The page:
On November 7th, 2011, the Kansas City Royals traded away apparent depth in their outfield by acquiring starting pitcher Jonathan Sanchez from the San Francisco Giants for Melky Cabrera. Sanchez, in 53.1 innings with the Royals, was a complete and utter disaster, going 1-6 with a 7.76 ERA, while Cabrera returned to Kauffman Stadium as a NL All-Star and won the Mid Summer Classic’s MVP. Of course, it turned out Cabrera was a huge cheater but that is another story all together. Just a short time after the All-Star game, on July 20th, 2012, the Royals’ General Manager Dayton Moore made a move that barely registered as a blip on the Major League scene – he traded Sanchez for another team’s failed pitcher, the Colorado Rockies’ Jeremy Guthrie.
Over Guthrie’s first three starts for the Royals, he didn’t appear to be any better than Sanchez. He allowed 14 runs on 21 hits in 16.1 innings in three losses. The third of those losses, on August 3, 2012, was the last time Jeremy Guthrie lost a game. Guthrie has now started 18 straight games without recording a loss, a club record. In fact, the Royals have only lost two of those 18 starts.
This off season, when Guthrie became a free agent, he stated a desire to re-sign with the Royals and Moore showed interest in bringing him back. Guthrie eventually signed a three year dealing for a total of $25 million. Moore received some criticism over signing Guthrie to three years although some were a bit more optimistic. As of right now, Guthrie looks to be a bargain, not just this season, but in the next two as well. Of course, it is still early.
Just how good has Guthrie been for the Royals? In his 21 starts in the powder blue, Guthrie is 10-3 (those 2 losses, remember, were his 1st 3 outings for the Royals), a 2.86 ERA, and 1.149 WHIP. Compare that to his career marks, including his games for the Royals – 60-77, 4.20 ERA, 1.304 WHIP. His Hit:9 inning Ratio is down nearly a full hit as a Royal (8.2, down from 9.1), his Walks per 9 innings are down nearly a half a run (2.1, down from 2.7). His Strikeouts per 9 innings are nearly identical in Kansas City (5.6, up from 5.5). His numbers across the board are even better in the small sampling in 2013 than his career averages.
Is this career turnaround for real? Can Guthrie continue throw up numbers that are so much better than his career marks. In reality, no, he can’t. For one thing, he will eventually lose again. With an offense as anemic as Kansas City’s, it will probably be sooner rather than later. A deeper look into some stats point to some unsustainable trends. Guthrie has always produced a Batting Average on Balls in Play well below the league standard. His career mark in BABIP play is .277 (Fangraphs has it at .275) but in 2013, it is extremely low at .250. Even if he regresses back to his career average, which is very good, his ERA is going to rise. An even more telling stat is his Strand Rate. So far, according to Fangraphs, his Strand Rate (or LOB%) is an extremely high 93.2. His career mark of 73.1 is much, much closer to the league norm. This mark of 93.2 in his first 7 starts just flat out isn’t sustainable. When this number regresses, which it inevitable will, Guthrie’s ERA will spike.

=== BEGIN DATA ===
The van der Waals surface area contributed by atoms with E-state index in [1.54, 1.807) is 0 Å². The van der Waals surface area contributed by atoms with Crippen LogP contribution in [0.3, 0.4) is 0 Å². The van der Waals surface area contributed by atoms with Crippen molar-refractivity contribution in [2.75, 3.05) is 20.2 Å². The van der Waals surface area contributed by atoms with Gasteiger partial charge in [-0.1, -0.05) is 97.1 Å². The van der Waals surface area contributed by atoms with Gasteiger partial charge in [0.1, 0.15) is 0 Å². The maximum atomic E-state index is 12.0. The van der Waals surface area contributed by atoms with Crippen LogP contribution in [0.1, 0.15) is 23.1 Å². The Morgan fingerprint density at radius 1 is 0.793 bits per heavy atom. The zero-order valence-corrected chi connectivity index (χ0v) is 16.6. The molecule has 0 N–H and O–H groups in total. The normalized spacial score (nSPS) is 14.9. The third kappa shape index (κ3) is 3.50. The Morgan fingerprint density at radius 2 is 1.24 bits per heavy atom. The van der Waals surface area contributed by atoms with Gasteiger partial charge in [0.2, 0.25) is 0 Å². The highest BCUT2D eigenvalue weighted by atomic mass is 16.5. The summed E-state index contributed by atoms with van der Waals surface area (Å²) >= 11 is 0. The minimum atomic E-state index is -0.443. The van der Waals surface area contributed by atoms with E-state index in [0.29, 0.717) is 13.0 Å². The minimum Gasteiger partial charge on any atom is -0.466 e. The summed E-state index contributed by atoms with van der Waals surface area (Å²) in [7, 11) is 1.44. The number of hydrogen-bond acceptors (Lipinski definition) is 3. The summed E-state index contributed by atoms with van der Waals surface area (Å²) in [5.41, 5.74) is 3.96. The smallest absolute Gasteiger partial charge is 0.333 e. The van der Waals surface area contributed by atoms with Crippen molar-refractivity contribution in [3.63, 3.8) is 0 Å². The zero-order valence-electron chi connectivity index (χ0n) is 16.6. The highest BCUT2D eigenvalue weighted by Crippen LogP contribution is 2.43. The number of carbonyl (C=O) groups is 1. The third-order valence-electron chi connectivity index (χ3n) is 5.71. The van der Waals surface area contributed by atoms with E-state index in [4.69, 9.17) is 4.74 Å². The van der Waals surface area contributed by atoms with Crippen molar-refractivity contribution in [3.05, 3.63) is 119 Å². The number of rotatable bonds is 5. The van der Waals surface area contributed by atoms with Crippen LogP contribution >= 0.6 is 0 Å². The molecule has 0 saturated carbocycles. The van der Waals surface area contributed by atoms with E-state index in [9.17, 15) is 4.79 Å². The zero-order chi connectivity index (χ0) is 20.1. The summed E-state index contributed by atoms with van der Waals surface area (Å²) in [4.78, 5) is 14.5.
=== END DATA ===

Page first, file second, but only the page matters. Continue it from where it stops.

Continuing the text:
It isn’t all bad news his K% (2.3% better than career mark) and BB% (.4% better than career)are both improved but not so much that they have to regress. Guthrie also seems to be gravitating toward being more of a ground ball pitcher, which means he is keeping the ball down, always a good thing.
Guthrie is a tough minded, durable starter who gives his team a chance to win just about every time out. According to the information on Fangraphs, he is throwing more sliders and change ups, and less fast balls and curve balls than in the past. Maybe these adjustments are making him more effective. He very may well be able to remain a better pitcher than the Royals acquired, just don’t expect him to maintain a sub-3.00 ERA all season. Also, keep in mind that we are seeing the fruits of a very small sample size in 2013, even including his 2012 numbers as a Royal, 21 starts is still quite a small sampling. Guthrie appears to be a better pitcher; let’s hope his improvements and adjustments are for real and that 3-year deal becomes more and more like a bargain.
The chart below is Guthrie’s pitch selection from Fangraghs.
|2004||Indians||80.1% (91.9)||4.5% (84.0)||0.6% (85.0)||12.5% (79.8)||2.3% (80.7)||0.6%|
|2005||Indians||76.5% (93.1)||4.9% (85.3)||12.3% (75.9)||6.2% (81.8)||1.2%|
|2006||Indians||70.4% (93.0)||13.4% (84.7)||7.0% (76.3)||9.1% (81.5)||8.4%|
|2007||Orioles||67.8% (93.4)||22.4% (83.7)||4.5% (74.9)||5.3% (82.8)||1.8%|
|2008||Orioles||64.1% (93.2)||18.1% (84.3)||6.3% (73.9)||11.4% (84.9)||1.7%|
|2009||Orioles||62.2% (92.4)||19.6% (83.6)||4.1% (73.6)||14.0% (84.3)||1.6%|
|2010||Orioles||61.5% (92.5)||21.6% (84.1)||4.6% (73.6)||12.3% (84.5)||1.7%|
|2011||Orioles||62.6% (92.5)||17.7% (83.1)||9.3% (73.4)||10.5% (83.5)||0.6%|
|2012||2 Teams||61.8% (92.8)||18.3% (84.6)||10.4% (75.2)||9.5% (84.7)||0.3%|
|2013||Royals||57.0% (92.4)||23.8% (84.6)||6.9% (73.8)||12.3% (85.1)||0.3%|
|Total||- – -||63.3% (92.8)||19.4% (83.9)||0.0% (85.0)||6.6% (74.2)||10.6% (84.3)||1.4%|